Making, Tinkering and Informal STEM Education

June 12th, 2015

The White House is celebrating a “Week of Making” from June 12th-18th, launching this weekend with the inaugural National Maker Faire. Making and tinkering activities are an active process of building, designing, and innovating with tools and materials to produce shareable artifacts. The collection features many resources for informal STEM professionals developing, evaluating and researching Making and Tinkering Programs. Here are some highlights from our repository:

Maker Corps

As stated on their website, Maker Corps “increases the capacity of youth-serving organizations nationwide to engage youth and families in making”. This project investigates the impact of Maker Ed across three Maker Corps programs at the Science Museum of Minnesota, the REM Learning Center in Miami, and the Millvale Community Library in Millvale, PA through surveys and case studies asking these two questions: How does Maker Corps impact the Maker Corps Members, participating Host Sites, and the audiences they serve? In what ways can the Maker Corps program improve to better serve these participants and their audiences? Case studies and evaluation reports are available on the Maker Corps project page.

Learning Labs In Museums and Libraries

Jointly funded by the IMLS and MacArthur Foundation, the Learning Labs in Libraries and Museums project supported twenty four U.S. sites in the planning and design of spaces for youth to pursue informal learning activities using digital and traditional media. The publication, Learning Labs in Libraries and Museums: Transformative Spaces for Teens, details the research and practice involved in these spaces. See also our 2013 Spotlight by Co-Principal Investigator, Margaret Glass.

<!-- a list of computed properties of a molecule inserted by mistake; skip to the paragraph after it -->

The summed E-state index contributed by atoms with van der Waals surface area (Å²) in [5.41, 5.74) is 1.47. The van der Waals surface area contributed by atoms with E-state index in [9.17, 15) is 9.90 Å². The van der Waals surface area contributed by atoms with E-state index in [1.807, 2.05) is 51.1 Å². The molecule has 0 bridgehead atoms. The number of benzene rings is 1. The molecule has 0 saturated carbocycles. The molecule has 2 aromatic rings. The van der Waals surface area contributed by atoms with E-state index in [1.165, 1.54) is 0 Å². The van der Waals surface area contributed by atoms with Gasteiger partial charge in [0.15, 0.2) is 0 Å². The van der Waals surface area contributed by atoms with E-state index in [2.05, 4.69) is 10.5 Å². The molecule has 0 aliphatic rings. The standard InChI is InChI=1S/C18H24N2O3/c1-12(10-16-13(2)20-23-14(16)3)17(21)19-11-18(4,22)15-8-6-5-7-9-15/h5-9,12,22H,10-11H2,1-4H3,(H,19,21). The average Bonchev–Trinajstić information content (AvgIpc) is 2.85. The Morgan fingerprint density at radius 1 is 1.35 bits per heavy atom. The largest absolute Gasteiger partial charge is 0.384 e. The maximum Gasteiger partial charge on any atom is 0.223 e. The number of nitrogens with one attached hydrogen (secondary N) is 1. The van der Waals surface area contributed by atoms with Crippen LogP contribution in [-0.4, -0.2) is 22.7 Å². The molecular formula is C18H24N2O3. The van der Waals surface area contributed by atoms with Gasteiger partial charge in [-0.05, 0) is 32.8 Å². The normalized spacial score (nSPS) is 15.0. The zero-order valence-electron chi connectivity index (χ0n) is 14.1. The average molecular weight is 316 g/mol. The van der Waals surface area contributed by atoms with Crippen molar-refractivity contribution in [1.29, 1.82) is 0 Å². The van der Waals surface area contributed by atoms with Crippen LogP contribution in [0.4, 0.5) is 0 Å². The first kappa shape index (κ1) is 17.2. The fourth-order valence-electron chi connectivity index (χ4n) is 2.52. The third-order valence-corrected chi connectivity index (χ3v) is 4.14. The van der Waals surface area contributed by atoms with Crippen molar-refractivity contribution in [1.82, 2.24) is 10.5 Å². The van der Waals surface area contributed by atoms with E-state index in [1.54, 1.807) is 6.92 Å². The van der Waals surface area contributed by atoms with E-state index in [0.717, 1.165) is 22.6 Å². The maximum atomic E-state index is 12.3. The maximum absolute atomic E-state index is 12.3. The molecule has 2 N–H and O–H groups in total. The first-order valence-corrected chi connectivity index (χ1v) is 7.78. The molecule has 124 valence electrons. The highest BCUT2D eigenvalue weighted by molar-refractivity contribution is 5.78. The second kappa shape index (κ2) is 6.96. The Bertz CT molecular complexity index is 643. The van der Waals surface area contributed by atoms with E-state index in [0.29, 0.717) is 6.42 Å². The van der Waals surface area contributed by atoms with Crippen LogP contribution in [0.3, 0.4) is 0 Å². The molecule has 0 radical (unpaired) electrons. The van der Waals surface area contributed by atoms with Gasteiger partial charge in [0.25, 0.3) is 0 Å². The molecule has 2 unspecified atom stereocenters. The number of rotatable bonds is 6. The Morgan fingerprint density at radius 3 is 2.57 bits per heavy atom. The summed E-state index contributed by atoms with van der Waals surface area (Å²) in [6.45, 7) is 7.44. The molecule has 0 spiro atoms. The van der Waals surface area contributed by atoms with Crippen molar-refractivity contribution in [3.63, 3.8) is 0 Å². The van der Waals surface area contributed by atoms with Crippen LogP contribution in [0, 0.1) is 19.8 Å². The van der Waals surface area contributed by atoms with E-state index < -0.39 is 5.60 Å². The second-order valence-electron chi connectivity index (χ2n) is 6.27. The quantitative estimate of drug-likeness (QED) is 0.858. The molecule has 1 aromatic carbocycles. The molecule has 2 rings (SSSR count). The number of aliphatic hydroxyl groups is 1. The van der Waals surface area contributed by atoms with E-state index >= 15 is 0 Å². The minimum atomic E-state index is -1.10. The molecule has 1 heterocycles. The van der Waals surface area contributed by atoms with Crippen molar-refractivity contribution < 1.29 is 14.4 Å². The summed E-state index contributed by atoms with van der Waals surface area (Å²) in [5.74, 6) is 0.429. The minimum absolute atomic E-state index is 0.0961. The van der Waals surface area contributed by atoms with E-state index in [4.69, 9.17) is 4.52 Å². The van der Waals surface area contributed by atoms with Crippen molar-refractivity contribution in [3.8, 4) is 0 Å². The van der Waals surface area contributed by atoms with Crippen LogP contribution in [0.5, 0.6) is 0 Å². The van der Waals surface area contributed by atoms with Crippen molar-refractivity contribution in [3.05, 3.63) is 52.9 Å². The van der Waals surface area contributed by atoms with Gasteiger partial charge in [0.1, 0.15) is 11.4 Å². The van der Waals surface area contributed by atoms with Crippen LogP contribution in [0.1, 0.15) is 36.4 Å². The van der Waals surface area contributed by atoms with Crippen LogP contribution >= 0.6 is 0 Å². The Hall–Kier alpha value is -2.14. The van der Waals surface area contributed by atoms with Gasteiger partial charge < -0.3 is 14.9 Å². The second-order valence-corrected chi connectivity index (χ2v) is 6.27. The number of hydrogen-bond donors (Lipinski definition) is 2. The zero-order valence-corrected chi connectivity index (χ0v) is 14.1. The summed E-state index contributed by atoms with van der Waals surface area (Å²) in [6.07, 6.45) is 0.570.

Making As Learning

Researcher Breanne Litts sought to answer the question: how is learning demonstrated in makerspaces? Her dissertation explores the defining characteristics of makerspaces through a comparative case study and a design experiment, discussing “the implications for practitioners and designers of informal learning environments, the emerging field of making in education, and learning scientists more broadly”.

Making as a Learning Process & The Learning Practices of Making

Lisa Brahms’ dissertation, Making as a Learning Process, responds to the demand from educators and policymakers for definitions, measures, and guidelines of design that capture the qualities of making as a learning process by mapping maker practices and perspectives to foundational theories of the learning sciences. The report, The Learning Practices of Making, co-authored by Brahms and Peter Wardrip, identifies observable and reportable evidence of learner’s engagement in making as a learning process through theories of cultural and social learning. See also Jamie Bell’s Update From the Field, Defining Making: It’s a Pickle (Or Not).

Making and Tinkering Programs Evidence Wiki Article

As part of CAISE’s ongoing work to source community expertise for the growing knowledge base on nascent, established and burgeoning topics of interest and ways of working in ISE, this article contains input from a group of contributors who are designing, evaluating and researching a variety of making and tinkering experiences and settings. We invite you to contribute your own knowledge with related citations here.